Down one point needing a basket to win, LSU found a way to get the ball to its All-American, Seimone Augustus. Augustus got a good look over Sherill Baker and nailed the go-ahead shot. Georgia’s All-American, Tasha Humphrey, had another monster game against LSU with 31 points, but she never got a chance to attempt the game-winning shot.

It was a classic battle, and there are many more what-ifs and plays that could be talked about than the final few seconds. Georgia missed several chances to extend a 60-55 lead and soon found themselves down 61-60 to begin the see-saw exchange of points in the final 90 seconds. Slow shooting at the beginning of each half put the Lady Dogs in holes from which they had to fight back. Overall, the feeling is one of a big missed opportunity to earn a signature SEC win.

The recent games with Tennessee and LSU show without question that Georgia, even after its devastating frontcourt losses, can play with anyone. Coach Landers had a brilliant defensive scheme to limit LSU, and it worked much as it did in last year’s SEC Tournament. Still, it would have been nice to steal one of these games. With Tennessee and LSU both on the schedule twice during the regular season, the losses put pressure on Georgia to play at a high level and win most of its other SEC games, including an upcoming road swing to South Carolina and Florida, if it hopes to finish among the top three teams in the league.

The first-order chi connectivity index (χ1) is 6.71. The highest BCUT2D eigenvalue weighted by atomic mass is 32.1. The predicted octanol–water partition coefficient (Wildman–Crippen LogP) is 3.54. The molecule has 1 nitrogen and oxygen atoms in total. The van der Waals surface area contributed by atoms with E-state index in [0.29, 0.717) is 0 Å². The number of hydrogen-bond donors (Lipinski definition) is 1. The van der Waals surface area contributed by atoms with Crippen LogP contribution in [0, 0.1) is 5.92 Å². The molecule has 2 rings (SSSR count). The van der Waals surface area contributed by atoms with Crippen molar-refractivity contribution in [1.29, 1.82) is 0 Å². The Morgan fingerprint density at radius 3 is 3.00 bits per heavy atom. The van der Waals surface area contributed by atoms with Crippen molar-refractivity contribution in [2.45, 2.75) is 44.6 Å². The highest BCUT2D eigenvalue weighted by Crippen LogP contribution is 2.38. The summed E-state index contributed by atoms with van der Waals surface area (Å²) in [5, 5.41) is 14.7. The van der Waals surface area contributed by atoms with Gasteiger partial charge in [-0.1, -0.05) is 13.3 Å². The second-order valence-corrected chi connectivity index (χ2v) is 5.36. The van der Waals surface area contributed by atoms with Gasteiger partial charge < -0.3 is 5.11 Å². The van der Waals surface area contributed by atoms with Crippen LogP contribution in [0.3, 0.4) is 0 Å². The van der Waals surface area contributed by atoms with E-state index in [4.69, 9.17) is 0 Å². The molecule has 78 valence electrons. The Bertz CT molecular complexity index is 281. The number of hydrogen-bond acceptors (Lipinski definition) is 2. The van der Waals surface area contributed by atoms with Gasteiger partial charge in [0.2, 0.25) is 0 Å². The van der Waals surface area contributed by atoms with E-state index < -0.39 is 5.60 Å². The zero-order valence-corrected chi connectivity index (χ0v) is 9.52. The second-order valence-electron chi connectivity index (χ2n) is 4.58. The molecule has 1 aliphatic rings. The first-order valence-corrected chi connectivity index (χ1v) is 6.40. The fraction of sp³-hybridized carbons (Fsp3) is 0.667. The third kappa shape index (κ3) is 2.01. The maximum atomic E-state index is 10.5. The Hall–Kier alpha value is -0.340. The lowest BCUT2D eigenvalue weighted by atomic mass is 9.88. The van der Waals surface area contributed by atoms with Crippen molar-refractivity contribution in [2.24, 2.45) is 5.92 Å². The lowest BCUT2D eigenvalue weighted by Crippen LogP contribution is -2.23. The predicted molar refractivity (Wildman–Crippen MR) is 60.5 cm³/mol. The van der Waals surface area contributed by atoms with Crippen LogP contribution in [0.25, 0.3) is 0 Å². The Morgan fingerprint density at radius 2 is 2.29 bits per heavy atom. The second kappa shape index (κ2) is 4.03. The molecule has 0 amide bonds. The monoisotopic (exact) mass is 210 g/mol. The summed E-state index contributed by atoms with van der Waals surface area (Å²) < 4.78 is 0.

Post “This is one my best

Monday January 16, 2006

“This is one of the best wins of my career. The only thing I thought about when Sundiata gave me that great look was get it above the rim and hopefully give it a chance to go in.”

– Levi Stukes, on his buzzer-beating gamewinner at South Carolina

Post Georgia Bull_ogs

Monday January 16, 2006

What a relief to finally see the Georgia basketball teams rediscover their defense over the weekend.

The men had been giving up around 90 PPG in their SEC games to date, but they held South Carolina to 61 points to earn a rare win for the program in Columbia. It was Georgia’s first road SEC win since the 2004 season. South Carolina is a mediocre team this year. Most teams will beat them in and away from Columbia. Last year, Georgia was the team that couldn’t beat most teams regardless of the effort they gave.

Most impressive and important was that the defense made plays when it had to. I made a big deal out of this in my “go-to guy” post below. Good stats are nice, but good stats at the right times win games. At the end of regulation and the end of overtime, Georgia used a defensive play to create a turnover to set up one possession to win the game. The final shot didn’t fall in regulation; it did in overtime.

You rarely hear Dennis Felton gush. There’s always something to work on, and the guys could always give more effort. He’s hungry for improvement. But his comments on Saturday showed how much this win meant not only to the current season but also to Felton’s turnaround of the program. “I would have felt good even if we would have came up a possession short in this game, because we got back to really playing with passion on defense and it was our best performance of the year so far in terms of staying tough and composed in a game where nothing was easy,” he said postgame.